The 2022 Wimbledon Championships reached its glorious conclusion after a fortnight of incredible grasscourt action. In the men's singles, Novak Djokovic won his seventh Wimbledon title and a 21st Grand Slam. The women's singles side saw Elena Rybakina become the first player representing Kazakhstan to win a Major.
Shingo Kunieda, Diede de Groot and Sam Schroder took the singles titles in the wheelchair men's, women's and quad categories respectively.
The 2022 edition was the first time play was scheduled on mid-Sunday, while the organizers broke tradition by allowing higher-ranked players to practice on Centre Court before the tournament for the first time. In another first, a ten-point tiebreak was used after a set reached the score of 6-6.
While tennis on grasscourts is relatively fast and the rallies are shorter compared to claycourts, there were as many as 25 matches in the 135th edition of the tournament that breached the four-hour mark.
Here's a look at the five longest matches at this year's Wimbledon:
#5 Jan-Lennard Struff vs Carlos Alcaraz (Round of 128)
Seeded fifth, Carlos Alcaraz drew Germany's Jan-Lennard Struff in the first round. Struff played 14 matches before entering the Championships in 2022 and managed to win only two of them. Alcaraz, on the other hand, had titles in Rio, Madrid, Barcelona and Miami before entering the main draw at Wimbledon for the second time in his career.
Struff and Alcaraz's lone previous meeting went in the German's favor, which he won in straight sets in the third round at Roland Garros. In their first meeting on grass, Struff and Alcaraz took alternating sets to force a decider.
Both players held their serve up to 4-4 in the fifth set. Alcaraz converted the only break point he had in the match, before serving out the match in the next game on his second match point to win 4-6, 7-5, 4-6, 7-6(3), 6-4. The entire contest lasted four hours and fourteen minutes.
Both players committed 40 unforced errors each. Alcaraz hit 73 winners (11 more than his opponent) and won only four more points than Struff of the total points played in the match.
“I would say to play four hours on grass is tougher than the other surfaces, even if there are not long rallies. I'm going to compare: [a] long rally here is like three or four long rallies in other surfaces,” Alcaraz said after his match against Struff.
#4 Jack Sock vs Jason Kubler (Round of 32)
Jack Sock made it to his sixth main draw appearance at Wimbledon after winning the qualifying round matches. He defeated fellow qualifier Bernabe Zapata Miralles in straight sets in the first round and compatriot Maxime Cressy in four sets in the second round. He drew another qualifier, Jason Kubler, in the third round.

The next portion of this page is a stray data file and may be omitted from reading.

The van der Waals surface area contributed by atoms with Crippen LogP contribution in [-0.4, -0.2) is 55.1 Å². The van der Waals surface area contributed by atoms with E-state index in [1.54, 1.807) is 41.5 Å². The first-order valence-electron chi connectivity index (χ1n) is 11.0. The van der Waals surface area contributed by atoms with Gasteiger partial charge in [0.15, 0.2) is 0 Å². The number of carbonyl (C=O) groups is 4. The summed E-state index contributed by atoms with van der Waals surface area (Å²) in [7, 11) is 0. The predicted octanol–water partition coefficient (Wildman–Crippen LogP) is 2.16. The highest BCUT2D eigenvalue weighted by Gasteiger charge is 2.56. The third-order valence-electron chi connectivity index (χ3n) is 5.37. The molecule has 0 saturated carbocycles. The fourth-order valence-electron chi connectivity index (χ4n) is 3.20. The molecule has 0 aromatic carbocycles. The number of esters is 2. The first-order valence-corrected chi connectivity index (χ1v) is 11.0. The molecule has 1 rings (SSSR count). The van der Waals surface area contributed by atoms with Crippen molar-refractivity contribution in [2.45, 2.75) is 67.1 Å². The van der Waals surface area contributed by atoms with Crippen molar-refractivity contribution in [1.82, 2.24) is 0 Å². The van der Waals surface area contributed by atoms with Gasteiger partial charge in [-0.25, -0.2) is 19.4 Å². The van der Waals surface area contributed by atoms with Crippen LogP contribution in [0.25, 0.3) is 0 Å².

In Kubler's second main draw appearance at Wimbledon, he upset 28th seed Dan Evans in his opening-round match before securing a straight-sets win over Denis Novak in the second round.
Sock and Kubler faced each other a decade ago in a Futures event on clay, which the American won in straight sets. Heading into the match, only four ranking spots separated the two, with Sock ranked 99 and Kubler 103.
It took Kubler 30 minutes to take the opening set 6-2 against the former Top 10 player. Sock retaliated by taking the next two sets in an hour. A fourth-set tiebreak ensued and it was the Australian who won it 7-4, saving two break points earlier in the set.
In the deciding set, Kubler broke in the opening game and converted his second match point after four hours and nineteen minutes to win 6-2, 4-6, 5-7, 7-6(4), 6-3.
"Yeah, well, a life changer to an extent. I can see a physiotherapist on the road more often, definitely more weeks with a coach. I give myself more opportunity to hopefully do something like this again," Kubler said, after his win guaranteed him a prize money of £190,000.
#3 Taylor Fritz vs Rafael Nadal (Quarterfinals)
Having won the first two Slams of the year, second seed and two-time Wimbledon champion Rafael Nadal looked in fine touch to claim his third Wimbledon title. He defeated two seeded players - Lorenzo Sonego and Botic van de Zandschulp in the third and fourth rounds in straight sets.
Nadal's quarterfinal opponent was eleventh seed Taylor Fritz, who defeated the Spaniard earlier this year in the finals at Indian Wells. Fritz had a relatively easy run to the quarterfinals, facing players from well outside the Top 50 and defeating them all in straight sets.